What To Do if You Are Involved in a Venmo Scam

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Venmo has changed the way we conduct a lot of our everyday financial transactions with its ease of use and minimal fees. The downside? As with other payment apps, you could fall victim to a scammer. The good news is that Venmo offers many safeguards to help keep your money safe.

Learn: 3 Easy Tips to Turn Your Credit Woes into Wows

Venmo scams are also simple, but easier to stay ahead of,” said Monica Eaton-Cardone, the founder of Chargebacks911, which helps to combat fraud. “Venmo offers several settings to go through before funds are sent. This includes using facial recognition or a PIN to even log into the app. The last four digits of the recipient’s phone number may also be needed to complete a transaction.”

Common Venmo Scams

These are some common Venmo scams and what to do to protect yourself.

A Money Transfer by Mistake

You receive a notification on your Venmo account that you’ve received $100 you weren’t expecting. Upon investigation, you see it’s from a name that isn’t familiar to you. Seconds later, you receive a message from the sender, who says the money was sent to you mistakenly and can you return the cash?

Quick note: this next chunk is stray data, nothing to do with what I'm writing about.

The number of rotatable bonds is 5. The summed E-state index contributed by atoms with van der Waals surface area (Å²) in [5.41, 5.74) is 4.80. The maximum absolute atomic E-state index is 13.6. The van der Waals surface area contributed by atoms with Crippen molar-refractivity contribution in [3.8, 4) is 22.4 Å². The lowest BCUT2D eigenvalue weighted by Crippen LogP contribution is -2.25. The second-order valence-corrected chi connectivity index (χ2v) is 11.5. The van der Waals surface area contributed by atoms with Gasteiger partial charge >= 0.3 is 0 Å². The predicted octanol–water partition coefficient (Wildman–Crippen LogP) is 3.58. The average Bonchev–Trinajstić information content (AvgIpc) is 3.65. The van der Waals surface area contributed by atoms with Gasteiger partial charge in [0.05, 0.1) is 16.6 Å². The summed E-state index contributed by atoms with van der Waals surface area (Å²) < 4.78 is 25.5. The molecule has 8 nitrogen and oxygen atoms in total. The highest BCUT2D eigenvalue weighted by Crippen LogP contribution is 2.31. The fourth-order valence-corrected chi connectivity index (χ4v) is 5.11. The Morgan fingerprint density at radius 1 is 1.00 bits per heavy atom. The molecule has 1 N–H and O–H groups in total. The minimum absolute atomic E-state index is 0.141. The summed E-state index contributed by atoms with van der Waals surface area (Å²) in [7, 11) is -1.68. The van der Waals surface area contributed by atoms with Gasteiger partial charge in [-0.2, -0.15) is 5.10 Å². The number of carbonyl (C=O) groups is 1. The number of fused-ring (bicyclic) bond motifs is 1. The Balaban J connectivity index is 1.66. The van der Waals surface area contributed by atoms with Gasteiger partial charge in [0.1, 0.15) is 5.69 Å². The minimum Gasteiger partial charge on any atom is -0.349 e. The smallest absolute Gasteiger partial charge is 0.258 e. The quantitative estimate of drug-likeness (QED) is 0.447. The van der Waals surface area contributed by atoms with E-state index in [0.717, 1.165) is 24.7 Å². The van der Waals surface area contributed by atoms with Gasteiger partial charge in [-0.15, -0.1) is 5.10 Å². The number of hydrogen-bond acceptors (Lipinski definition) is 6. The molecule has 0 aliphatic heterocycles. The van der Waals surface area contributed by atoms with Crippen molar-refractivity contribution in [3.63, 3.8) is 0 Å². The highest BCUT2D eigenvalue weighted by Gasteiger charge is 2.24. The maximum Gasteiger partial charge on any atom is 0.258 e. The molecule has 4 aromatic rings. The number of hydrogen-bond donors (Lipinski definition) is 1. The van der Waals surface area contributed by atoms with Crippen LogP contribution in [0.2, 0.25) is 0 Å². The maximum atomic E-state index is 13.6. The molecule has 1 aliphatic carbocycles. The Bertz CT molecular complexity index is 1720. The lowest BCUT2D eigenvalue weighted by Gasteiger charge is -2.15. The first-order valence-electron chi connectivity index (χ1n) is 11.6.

Sure, you’ll send back that momentary windfall, you say, and proceed to authorize a $100 transfer from your funds. Here’s the problem, though. The scammer probably used a stolen credit card to fund the initial transaction but has the money you’re sending back programmed to go to the scammer’s legitimate account. So you’ve sent the money to the scammer, and not to the owner of the credit card.

Make Your Money Work for You

When the owner files a fraud claim, Venmo will take the money from your account. If you send a transfer as requested, you’ll be out the $100 sent to you and your $100 reimbursement.

Venmo’s Advice